On the Biases Caused by Omissions in the 2014 NOAA State of the Climate Report

[Update:  Corrected a few typos in the paragraph before Figure 4. My thanks to rogerknights.]

I hadn’t read the NOAA State of the Climate (SOTC) Report for 2014 when I prepared the post Does the Uptick in Global Surface Temperatures in 2014 Help the Growing Difference between Climate Models and Reality?  (WattsUpWithThat cross post is here.) I simply presented data and climate model outputs in that post.

The following are a few observations about the annual NOAA report. NOAA biased their report by omitting key discussions.  First an introduction.

THE 2014 GLOBAL HIGHLIGHTS OF THE NOAA SOTC REPORT

With respect to surface temperatures, the Global Highlights of the NOAA State of the Climate report reads (my boldface):

Global Highlights

  • The year 2014 was the warmest year across global land and ocean surfaces since records began in 1880. The annually-averaged temperature was 0.69°C (1.24°F) above the 20th century average of 13.9°C (57.0°F), easily breaking the previous records of 2005 and 2010 by 0.04°C (0.07°F). This also marks the 38th consecutive year (since 1977) that the yearly global temperature was above average. Including 2014, 9 of the 10 warmest years in the 135-year period of record have occurred in the 21st 1998 currently ranks as the fourth warmest year on record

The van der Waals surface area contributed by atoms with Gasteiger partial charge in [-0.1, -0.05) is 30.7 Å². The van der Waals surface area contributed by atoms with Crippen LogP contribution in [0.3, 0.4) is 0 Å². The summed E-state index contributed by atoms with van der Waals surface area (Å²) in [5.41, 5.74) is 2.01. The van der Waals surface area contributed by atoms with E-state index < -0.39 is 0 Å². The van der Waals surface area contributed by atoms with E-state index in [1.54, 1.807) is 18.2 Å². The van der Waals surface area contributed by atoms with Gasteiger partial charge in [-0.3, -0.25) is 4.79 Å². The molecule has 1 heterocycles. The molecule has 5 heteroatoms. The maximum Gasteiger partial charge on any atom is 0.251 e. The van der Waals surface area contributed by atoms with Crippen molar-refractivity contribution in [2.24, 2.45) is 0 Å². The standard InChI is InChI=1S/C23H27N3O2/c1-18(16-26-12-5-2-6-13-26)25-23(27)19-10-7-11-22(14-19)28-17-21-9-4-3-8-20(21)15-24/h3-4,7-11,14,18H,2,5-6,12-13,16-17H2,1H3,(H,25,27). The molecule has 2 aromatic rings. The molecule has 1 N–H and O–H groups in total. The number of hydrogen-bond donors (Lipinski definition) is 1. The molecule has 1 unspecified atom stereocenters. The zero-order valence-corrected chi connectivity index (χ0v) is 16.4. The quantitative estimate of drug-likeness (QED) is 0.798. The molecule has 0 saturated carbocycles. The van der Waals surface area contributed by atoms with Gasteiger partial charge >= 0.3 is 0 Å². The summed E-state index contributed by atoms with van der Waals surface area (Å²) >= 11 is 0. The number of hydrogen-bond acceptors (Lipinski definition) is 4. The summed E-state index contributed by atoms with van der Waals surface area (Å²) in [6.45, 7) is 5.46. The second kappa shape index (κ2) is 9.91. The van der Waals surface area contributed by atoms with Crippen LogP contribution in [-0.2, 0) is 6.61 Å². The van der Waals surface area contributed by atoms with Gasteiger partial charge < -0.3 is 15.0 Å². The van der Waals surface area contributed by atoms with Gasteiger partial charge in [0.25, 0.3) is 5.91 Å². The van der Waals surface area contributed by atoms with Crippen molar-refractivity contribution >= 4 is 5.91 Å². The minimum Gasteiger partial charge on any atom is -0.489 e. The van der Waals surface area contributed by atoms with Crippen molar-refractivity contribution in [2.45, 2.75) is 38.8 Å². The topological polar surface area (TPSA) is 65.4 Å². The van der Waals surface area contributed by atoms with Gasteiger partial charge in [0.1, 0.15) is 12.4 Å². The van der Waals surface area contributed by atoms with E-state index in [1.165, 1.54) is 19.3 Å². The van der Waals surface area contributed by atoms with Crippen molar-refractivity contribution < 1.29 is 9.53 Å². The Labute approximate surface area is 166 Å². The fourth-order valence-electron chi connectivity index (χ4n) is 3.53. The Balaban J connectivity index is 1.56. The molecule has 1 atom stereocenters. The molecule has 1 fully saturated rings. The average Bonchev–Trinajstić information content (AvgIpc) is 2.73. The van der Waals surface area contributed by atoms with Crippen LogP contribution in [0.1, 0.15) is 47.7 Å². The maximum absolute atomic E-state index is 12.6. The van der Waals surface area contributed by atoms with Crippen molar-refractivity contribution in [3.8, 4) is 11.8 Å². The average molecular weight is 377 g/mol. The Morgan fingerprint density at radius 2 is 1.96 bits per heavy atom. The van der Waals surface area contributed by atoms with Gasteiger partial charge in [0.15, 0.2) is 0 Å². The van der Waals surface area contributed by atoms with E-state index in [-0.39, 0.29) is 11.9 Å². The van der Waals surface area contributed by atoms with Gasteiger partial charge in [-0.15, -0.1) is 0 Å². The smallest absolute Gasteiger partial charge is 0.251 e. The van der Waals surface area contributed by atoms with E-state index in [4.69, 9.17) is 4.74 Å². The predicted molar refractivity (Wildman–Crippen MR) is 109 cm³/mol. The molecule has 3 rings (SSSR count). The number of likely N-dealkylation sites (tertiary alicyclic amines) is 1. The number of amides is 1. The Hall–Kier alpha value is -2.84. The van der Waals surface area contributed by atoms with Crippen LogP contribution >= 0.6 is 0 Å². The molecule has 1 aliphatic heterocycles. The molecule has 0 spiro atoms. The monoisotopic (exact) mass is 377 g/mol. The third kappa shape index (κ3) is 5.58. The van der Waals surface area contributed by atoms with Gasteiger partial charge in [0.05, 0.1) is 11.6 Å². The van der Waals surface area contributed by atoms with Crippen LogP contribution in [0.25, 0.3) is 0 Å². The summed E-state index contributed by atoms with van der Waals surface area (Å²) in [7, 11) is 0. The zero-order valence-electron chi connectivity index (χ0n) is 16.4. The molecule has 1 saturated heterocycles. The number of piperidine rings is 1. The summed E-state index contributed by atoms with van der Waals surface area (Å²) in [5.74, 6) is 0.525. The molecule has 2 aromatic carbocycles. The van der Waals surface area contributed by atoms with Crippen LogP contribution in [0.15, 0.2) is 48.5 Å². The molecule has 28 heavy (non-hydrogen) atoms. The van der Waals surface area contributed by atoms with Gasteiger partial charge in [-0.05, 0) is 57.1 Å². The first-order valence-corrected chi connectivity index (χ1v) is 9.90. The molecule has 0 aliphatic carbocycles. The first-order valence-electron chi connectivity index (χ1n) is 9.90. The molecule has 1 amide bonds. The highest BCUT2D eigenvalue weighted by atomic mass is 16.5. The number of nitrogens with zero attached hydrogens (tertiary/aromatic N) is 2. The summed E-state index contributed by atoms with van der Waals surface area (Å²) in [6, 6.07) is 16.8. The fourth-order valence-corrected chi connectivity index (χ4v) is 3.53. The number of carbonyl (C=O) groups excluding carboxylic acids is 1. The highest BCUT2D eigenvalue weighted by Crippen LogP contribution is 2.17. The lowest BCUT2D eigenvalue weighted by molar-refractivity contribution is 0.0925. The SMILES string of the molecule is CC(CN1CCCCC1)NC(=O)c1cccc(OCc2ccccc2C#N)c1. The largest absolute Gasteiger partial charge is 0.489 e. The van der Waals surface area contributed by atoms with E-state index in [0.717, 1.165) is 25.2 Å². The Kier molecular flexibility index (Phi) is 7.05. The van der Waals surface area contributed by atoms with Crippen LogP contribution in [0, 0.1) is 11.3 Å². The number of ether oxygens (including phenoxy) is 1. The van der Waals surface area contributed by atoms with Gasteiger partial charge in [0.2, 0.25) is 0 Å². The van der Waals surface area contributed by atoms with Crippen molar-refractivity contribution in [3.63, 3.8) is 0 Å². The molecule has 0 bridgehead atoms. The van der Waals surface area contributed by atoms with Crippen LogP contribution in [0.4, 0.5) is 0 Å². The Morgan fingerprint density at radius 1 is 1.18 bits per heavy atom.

• The 2014 global average ocean temperature was also record high, at 0.57°C (1.03°F) above the 20th century average of 16.1°C (60.9°F), breaking the previous records of 1998 and 2003 by 0.05°C (0.09°F). Notably, ENSO-neutral conditions were present during all of 2014.
  • The 2014 global average land surface temperature was 1.00°C (1.80°F) above the 20th century average of 8.5°C (47.3°F), the fourth highest annual value on record.

Of course, the global highlights are what the mainstream media and alarmist blogs parrot. Some may even report on the Global Temperatures and Regional Temperatures portions of the NOAA report.  Few will venture beyond that.

BIAS OF OMISSION 1

It’s not until readers scroll down to the rankings table in the SOTC report that NOAA introduces uncertainties.  See my Figure 1.  So, according to NOAA, the “annually-averaged temperature was 0.69°C (1.24°F) above the 20th century average of 13.9°C (57.0°F), easily breaking the previous records of 2005 and 2010 by 0.04°C (0.07°F)”, but then NOAA clarifies their global surface temperature anomalies as “+0.69 ± 0.09” deg C.  Alas, we discover that the new record high by 0.04 deg C is within the +/-0.09 deg C uncertainty of the dataset.

Figure 1 - Rankings

Figure 1

Still farther down on the webpage we come across the links to NOAA’s Supplemental Information.

Supplemental Information

The first link brings us to the Calculating the Probability of Rankings for 2014 webpage.  There, after an initial discussion, they write (my boldface):

Using a Monte Carlo approach (Arguez et al, 2013), NCDC considered the known uncertainty of the global land and ocean annual temperature in the 2014 annual ranking. Taking into account the uncertainty and assuming all years (1880-2014) in the time series are independent, the chance of 2014 being